Are Women’s Initiatives in Big Law Firms Really Underfunded, or Misdirected?
Why do I have the feeling that discussing Women’s Initiatives in law firms will only get me into trouble?
A recent report by the National Association of Women Lawyers finds that 97% of large law firms have women’s initiatives, but that they often lack the funding and goals to make a difference. I read the entire 34-page report, and came to a few conclusions. First, nothing surprised me about the results. Second, most of the concerns correlate to one another. Yes, there are less equity partners, thus yes, women don’t end up with as much rainmaking credit; thus yes, women don’t end up in positions of firm-wide leadership (since they are not equity partners and not originating business); and yes, women don’t receive the same compensation since they are not originating as much business. In the end, it all comes back to the ability to generate business.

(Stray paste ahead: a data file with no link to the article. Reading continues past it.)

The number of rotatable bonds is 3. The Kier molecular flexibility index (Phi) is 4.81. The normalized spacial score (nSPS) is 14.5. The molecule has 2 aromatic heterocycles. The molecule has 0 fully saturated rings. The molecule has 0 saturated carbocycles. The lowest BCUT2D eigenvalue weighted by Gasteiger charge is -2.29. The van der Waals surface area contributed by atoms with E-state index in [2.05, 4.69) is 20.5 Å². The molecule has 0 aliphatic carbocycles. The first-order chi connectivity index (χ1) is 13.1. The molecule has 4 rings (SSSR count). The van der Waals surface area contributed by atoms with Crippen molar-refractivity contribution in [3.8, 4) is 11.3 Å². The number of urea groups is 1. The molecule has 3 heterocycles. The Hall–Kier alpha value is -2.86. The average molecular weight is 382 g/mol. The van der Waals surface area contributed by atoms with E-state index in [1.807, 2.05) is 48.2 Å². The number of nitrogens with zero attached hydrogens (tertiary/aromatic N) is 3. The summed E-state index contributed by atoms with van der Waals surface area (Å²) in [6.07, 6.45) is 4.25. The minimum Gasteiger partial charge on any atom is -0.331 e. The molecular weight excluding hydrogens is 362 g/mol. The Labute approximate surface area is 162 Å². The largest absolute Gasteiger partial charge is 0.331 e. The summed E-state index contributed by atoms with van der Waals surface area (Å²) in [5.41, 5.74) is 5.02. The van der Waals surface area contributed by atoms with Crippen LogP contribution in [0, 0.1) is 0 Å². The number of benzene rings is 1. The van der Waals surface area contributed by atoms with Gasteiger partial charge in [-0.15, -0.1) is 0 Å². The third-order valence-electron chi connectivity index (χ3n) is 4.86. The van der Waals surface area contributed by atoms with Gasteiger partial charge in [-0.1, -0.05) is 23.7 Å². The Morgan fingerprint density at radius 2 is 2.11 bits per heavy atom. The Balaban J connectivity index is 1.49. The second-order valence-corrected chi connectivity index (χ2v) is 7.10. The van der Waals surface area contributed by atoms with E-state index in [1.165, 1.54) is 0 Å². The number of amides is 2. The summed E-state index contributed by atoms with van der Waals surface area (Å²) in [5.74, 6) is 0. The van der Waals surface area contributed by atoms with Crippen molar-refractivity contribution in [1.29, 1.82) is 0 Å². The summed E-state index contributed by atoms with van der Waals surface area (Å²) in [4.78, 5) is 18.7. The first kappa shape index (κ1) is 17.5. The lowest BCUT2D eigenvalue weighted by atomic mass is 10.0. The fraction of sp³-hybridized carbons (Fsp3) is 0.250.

What the report fails to do is offer any real solutions to the stated problems. I’ve worked with many similar initiatives over the last 10+ years and found mixed results. For the most part, it is not for a lack of funding. Law firms finance these efforts, and finance related activities. Surprisingly (that is my mocking voice), putting a firm logo or advertisement in a dinner program or similar magazine supplement does not make things better. Providing “workshops” on rainmaking by people that are not actually female lawyer rainmakers in real life don’t help either (if you are going to be effective, then you need to provide women partners from your own law firm). And, finally, providing spa services and high teas (yes, these are done) does not lead a female associate into the partnership and leadership ranks of a law firm.